Friday, December 21, 2007
Tax Relief for Mortgage Default Income
Yesterday, President Bush signed into law the Mortgage Forgiveness Debt Relief Act of 2007. Under the tax code, a lender who forgives a borrower's debt must provide a form 1099 to the IRS reporting the forgiveness of indebtedness as income to the borower. The new legislation provides taxpayers who experience a home loan foreclosure or renengotiation resulting in forgiveness of indebtendness income with a three-year exclusion up to $2 million. Bush said during the signing ceremony: "The law will increase the incentive for borrowers and lenders to work together to refinance loans -- and it will allow American families to secure lower mortgage payments without facing higher taxes."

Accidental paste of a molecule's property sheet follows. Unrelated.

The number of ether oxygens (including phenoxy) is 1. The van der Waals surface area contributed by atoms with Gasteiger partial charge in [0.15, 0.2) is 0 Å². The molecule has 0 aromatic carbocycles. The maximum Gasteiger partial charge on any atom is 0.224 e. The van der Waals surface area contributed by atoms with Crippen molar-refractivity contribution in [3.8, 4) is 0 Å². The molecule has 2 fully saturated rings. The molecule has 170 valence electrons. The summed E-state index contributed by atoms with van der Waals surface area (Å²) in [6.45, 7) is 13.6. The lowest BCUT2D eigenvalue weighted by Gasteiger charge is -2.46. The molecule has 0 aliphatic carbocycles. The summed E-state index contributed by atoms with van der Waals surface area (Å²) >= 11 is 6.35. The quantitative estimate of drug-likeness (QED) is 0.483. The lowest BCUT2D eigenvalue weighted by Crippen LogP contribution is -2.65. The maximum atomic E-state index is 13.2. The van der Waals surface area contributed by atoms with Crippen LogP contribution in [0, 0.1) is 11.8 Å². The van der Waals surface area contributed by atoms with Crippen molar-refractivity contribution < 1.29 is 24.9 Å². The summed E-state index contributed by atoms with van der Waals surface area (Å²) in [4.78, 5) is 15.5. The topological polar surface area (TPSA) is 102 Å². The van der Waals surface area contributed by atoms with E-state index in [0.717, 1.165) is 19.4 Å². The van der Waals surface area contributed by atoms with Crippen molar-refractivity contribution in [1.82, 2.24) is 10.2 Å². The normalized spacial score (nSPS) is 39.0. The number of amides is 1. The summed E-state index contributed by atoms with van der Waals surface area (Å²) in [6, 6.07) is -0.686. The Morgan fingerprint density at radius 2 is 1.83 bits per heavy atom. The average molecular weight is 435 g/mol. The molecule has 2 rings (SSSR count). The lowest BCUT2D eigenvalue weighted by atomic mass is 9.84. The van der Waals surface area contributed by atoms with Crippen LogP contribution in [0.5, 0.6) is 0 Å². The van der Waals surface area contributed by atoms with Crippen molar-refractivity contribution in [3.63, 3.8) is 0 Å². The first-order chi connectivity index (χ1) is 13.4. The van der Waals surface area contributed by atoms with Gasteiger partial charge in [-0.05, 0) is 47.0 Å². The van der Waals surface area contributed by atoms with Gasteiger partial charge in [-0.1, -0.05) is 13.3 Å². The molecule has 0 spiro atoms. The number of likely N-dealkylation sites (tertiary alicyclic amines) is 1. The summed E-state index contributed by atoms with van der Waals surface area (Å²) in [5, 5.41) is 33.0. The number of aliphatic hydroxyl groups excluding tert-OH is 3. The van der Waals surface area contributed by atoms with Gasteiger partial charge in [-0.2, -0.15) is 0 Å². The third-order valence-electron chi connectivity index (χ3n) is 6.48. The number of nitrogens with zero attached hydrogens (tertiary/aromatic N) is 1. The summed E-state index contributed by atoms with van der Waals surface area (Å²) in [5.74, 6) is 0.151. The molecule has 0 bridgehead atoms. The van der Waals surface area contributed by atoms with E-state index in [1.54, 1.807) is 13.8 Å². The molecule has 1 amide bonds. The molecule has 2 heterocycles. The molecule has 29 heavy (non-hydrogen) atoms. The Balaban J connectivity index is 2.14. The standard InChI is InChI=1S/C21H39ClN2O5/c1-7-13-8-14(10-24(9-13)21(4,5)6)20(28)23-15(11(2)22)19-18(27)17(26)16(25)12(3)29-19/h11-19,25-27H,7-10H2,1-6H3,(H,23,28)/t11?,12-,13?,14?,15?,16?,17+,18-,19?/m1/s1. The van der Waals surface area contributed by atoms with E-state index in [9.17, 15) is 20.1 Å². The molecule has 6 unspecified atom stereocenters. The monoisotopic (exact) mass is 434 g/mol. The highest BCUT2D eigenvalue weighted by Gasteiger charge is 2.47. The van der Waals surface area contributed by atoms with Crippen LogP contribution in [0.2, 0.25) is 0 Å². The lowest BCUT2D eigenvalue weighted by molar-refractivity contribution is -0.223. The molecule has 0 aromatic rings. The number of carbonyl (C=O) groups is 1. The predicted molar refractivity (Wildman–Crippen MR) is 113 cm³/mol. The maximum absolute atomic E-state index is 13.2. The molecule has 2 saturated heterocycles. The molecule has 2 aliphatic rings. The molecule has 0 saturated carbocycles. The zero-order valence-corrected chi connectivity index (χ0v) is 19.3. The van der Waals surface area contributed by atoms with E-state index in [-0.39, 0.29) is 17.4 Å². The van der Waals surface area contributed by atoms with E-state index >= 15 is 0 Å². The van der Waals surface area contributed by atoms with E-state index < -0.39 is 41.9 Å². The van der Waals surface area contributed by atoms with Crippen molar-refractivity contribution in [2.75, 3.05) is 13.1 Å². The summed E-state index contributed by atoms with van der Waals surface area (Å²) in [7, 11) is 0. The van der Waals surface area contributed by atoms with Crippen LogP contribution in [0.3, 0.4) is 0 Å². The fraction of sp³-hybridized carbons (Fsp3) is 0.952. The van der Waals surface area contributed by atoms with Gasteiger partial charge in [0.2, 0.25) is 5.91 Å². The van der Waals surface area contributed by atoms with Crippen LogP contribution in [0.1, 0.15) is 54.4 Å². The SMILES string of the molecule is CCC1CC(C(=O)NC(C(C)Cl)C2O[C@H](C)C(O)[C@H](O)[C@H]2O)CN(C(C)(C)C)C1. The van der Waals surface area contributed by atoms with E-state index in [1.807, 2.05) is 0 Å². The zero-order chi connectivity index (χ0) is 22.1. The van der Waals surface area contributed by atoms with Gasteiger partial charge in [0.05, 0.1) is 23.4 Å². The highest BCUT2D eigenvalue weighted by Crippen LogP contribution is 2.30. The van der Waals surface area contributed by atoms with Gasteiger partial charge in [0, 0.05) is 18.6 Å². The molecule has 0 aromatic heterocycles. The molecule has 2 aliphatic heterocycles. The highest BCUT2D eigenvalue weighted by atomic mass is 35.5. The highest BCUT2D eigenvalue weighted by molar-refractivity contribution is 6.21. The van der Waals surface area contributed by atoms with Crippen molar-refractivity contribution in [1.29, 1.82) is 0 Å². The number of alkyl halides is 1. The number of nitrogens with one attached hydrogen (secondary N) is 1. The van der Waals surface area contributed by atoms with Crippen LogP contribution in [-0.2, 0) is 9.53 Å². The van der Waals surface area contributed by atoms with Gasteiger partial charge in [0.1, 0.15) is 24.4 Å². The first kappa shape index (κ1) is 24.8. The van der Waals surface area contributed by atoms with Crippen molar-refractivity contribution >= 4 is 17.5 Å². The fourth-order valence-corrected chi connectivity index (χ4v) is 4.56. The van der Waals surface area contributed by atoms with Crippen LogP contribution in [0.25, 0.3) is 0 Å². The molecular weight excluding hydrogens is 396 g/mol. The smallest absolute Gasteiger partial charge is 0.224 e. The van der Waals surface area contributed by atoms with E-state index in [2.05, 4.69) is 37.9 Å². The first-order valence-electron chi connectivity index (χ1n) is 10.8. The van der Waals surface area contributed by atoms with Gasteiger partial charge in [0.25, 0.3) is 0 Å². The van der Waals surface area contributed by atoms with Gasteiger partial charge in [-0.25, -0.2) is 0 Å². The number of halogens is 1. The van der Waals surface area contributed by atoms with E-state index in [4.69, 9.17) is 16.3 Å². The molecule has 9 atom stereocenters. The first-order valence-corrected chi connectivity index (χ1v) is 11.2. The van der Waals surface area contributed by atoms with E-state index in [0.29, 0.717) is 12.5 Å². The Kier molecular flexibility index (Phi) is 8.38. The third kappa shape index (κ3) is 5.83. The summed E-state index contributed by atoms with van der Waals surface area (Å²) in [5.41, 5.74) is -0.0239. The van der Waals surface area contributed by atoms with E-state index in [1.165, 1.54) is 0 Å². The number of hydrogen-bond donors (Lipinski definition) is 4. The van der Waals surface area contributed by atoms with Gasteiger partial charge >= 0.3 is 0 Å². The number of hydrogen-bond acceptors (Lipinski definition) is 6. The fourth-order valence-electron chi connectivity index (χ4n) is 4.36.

When one group of taxpayers gets tax relief, another group of taxpayers picks up the slack. The new law provides an estimated $1.153 billion in tax relief. It's paid for in part by imposition of new tax penalties for taxpayers who fail to file Sub S or partnership tax returns and an increase in corporate estimated tax payments due in 2012. The estimated revenue effects of the tax relief law are here.
If home mortgage borrowers are entitled to forgiveness for the income tax consequences of their default, who is to blame? Forgivness of indebtedness income corresponds with the forgiving lender's bad debt deduction. Why not eliminate the corresponding bad debt deduction for the lenders whose home mortgage loans produce a forgiven deficiency? Tax News reported that when the bill was before the House Ways and Means Committee in September, Rep. Kevin Brady, R-Texas, said that he wished the cost of paying for the relief was more tightly targeted to the lenders and real estate speculators who helped create the subprime lending crisis. Committee Chairman Charles B. Rangel's, D-N.Y. response explains it all for you. "It's so much easier to give the tax break than to pay for it."